I am having a love affair with cooking. I think it was all the months of communal living or maybe the dreamy kitchen I have for a hot second but cooking is my therapy. Don’t get me wrong, I still very much embrace the easy, simple meals that don’t involve a million ingredients. And these days, I am trying to err on the side of healthy. Now being in Portugal, I am enjoying the indoor and outdoor markets. Dried beans are plentiful so I’ve been making pots of them. When you work from home, there’s always something comforting about having a pot of something cooking on the stove. Then, I tend to integrate them into my meals throughout the week.
For chickpeas, I put a bunch in a pot, and fill it half way with water, then bring to a boil. I let that simmer for about an hour. Then, I drain and add fresh water, bringing to a boil again. I let that simmer for another hour. And, voila! All ready to go.
Today, I discovered another little indoor market in town and picked up some broccoli raab, mushrooms, garlic, green beens, and then picked some lemons in the backyard. While listening to the new Belle and Sebastian (can’t get enough of Nobody’s Empire!) I sauteed the greens (cutting out the thickest stems), mushroom, garlic, and beans, with butter, thyme, salt and pepper. I added in the pre-cooked chickpeas just at the end to warm them, then squeezed on top a bit of lemon juice.
It was a sunny day so I sat on the kitchen steps eating my chickpea lunch and drinking my sparkling water. A lovely time!
P.S. I recently enjoyed these two articles about cooking and eating solo!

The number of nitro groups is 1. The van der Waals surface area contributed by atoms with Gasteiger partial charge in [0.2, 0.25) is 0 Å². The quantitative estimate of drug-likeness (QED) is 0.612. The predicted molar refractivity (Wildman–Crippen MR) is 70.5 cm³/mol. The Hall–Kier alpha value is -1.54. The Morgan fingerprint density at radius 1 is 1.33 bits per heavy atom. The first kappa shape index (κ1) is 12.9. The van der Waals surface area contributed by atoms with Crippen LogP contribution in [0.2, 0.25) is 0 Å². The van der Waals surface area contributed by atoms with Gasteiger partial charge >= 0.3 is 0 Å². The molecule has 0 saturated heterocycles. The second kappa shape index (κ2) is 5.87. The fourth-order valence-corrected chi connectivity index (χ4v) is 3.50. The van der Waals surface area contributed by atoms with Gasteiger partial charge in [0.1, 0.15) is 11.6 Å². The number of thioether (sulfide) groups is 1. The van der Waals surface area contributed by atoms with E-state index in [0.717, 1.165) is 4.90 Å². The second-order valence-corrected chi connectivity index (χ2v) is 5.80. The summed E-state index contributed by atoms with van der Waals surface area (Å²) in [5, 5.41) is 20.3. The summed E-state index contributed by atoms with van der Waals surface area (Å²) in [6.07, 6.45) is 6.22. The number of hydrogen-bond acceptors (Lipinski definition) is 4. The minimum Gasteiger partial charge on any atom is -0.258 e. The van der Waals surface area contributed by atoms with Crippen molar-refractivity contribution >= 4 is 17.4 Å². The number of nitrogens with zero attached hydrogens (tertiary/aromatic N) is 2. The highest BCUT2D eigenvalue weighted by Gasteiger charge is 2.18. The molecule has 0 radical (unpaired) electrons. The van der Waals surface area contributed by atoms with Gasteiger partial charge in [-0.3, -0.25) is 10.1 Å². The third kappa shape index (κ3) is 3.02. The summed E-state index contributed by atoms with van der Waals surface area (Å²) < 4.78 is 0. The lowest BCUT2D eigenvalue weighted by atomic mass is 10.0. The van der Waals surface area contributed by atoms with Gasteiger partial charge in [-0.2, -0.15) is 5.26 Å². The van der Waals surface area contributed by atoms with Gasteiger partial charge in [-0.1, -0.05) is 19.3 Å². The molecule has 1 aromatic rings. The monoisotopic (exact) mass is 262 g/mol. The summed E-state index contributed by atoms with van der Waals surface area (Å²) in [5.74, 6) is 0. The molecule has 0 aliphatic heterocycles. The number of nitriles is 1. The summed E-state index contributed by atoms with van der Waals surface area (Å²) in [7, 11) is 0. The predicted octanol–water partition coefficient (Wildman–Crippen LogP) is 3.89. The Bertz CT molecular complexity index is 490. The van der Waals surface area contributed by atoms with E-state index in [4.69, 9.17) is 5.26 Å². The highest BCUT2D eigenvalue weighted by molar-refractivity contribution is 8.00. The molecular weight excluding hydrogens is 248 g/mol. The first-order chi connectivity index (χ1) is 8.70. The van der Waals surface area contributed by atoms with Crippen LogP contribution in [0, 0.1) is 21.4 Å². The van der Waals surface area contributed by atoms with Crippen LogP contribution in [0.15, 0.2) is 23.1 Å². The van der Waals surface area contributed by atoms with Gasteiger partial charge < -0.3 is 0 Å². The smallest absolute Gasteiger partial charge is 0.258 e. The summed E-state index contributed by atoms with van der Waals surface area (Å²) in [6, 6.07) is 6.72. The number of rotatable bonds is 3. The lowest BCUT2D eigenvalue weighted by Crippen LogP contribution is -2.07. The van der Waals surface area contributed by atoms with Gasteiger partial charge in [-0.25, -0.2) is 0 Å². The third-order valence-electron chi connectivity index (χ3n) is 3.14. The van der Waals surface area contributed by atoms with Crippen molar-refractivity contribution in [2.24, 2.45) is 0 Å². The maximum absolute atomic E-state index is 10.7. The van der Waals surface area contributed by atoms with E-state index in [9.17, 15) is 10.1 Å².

Jason Segal at Bon Appetit: “I’m totally comfortable at a bar or restaurant, either with a book or just people-watching. You usually meet a bunch of interesting people anyway; it’s like having dinner with someone you wouldn’t have ordinarily met…Being able to sit alone is an important thing in general, whether you’re at a restaurant or at your house.”
The New York Times, Elevating Dinner for One by Tamar Adler: “I’ve rushed through dozens of bad dinners scraped together because they were just for me, only to later realize the bad food and haste had delivered me directly into the loneliness I was trying to avoid. It’s when I’ve resolved to act not by myself but with myself — to serve as dignified a meal to me as I would to another — that the room has come to seem full and happy and loneliness has slunk away…It is impossible to eat well in groups if you cannot eat well alone.”
More about Cooking for One on Frolic!:
Photos: Chelsea Fuss. Taken in the Alentejo region of Portugal.